Scientists from the University of California at Berkeley have designed an artificial “plant” that can produce methane thanks to semiconducting nanowires and bacteria. In the synthetic photosynthesis, sunlight, CO2 and water are transformed into liquid fuel that can be stored and distributed through energy infrastructures. The findings were published in the Proceedings of the National Academy of Sciences (PNAS).
Synthetic photosynthesis is a technology based on natural photosynthesis that produces clean energy. Instead of producing sugars from CO2, water and light, the synthetic version seeks to obtain liquid fuels. This technology has a great potential: it could mean the end of the oil industry and the start of a new era of clean production of gasoline and natural gas. Synthetic photosynthesis is still a young technique, and there are many problems to solve before it becomes common. But Dr. Peidong Yang and collaborators have given a huge step: they created a hybrid inorganic/biological system to produce methane. Moreover, the system, based on bacterial enzymes and nanoconductors, helps researchers understand better the photosynthetic process and design better artificial processes based on it. The final aim is to construct a totally synthetic system, more robust and efficient than the natural one.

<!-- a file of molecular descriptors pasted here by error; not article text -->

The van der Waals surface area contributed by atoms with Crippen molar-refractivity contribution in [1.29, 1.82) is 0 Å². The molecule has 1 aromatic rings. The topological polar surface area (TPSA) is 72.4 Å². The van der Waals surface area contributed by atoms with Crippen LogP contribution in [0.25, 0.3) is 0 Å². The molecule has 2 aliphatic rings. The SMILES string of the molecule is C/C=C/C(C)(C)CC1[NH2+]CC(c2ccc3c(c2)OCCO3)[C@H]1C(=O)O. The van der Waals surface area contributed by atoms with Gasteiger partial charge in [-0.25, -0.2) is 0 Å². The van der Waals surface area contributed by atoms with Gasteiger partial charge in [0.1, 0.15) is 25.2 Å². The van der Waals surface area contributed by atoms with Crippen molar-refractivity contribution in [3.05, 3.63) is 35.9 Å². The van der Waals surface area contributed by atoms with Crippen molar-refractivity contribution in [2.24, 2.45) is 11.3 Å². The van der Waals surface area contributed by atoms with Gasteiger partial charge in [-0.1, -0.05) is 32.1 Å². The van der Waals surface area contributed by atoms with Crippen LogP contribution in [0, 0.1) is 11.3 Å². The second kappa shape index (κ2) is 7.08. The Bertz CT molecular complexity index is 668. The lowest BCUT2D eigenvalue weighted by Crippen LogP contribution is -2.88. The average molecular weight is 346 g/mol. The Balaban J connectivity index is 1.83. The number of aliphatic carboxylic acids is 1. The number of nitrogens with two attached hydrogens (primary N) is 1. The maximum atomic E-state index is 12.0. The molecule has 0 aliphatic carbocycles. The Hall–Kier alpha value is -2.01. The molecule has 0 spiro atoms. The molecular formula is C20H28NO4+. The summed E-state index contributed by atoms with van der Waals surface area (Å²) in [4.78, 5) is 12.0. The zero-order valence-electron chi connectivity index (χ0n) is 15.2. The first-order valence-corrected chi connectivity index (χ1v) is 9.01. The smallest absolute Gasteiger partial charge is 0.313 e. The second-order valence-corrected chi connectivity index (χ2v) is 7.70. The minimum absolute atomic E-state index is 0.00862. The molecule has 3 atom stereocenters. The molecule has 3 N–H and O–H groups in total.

Dr. Yang´s team presents in their last paper a hybrid, bioinorganic solar-to-chemical conversion system. Electrons from a light source are used by the biocompatible, inorganic hydrogen evolution reaction (HER) catalyst to transform water into hydrogen molecules. The HER catalyst acquired photochemical properties when it was structured as a film coating a semiconductor photocathode. Thick films confer higher water-splitting activity, whereas thin ones capture more photons.
In the following step, the bacteria Methanosarcina barkeri reduces atmospheric CO2 using the inorganically generated H2 as an electron donor, to finally produce methane (CH4), the principal component of natural gas.
This hybrid system could be used as a model for future complexes, combining other biological and inorganic components to produce different chemical products.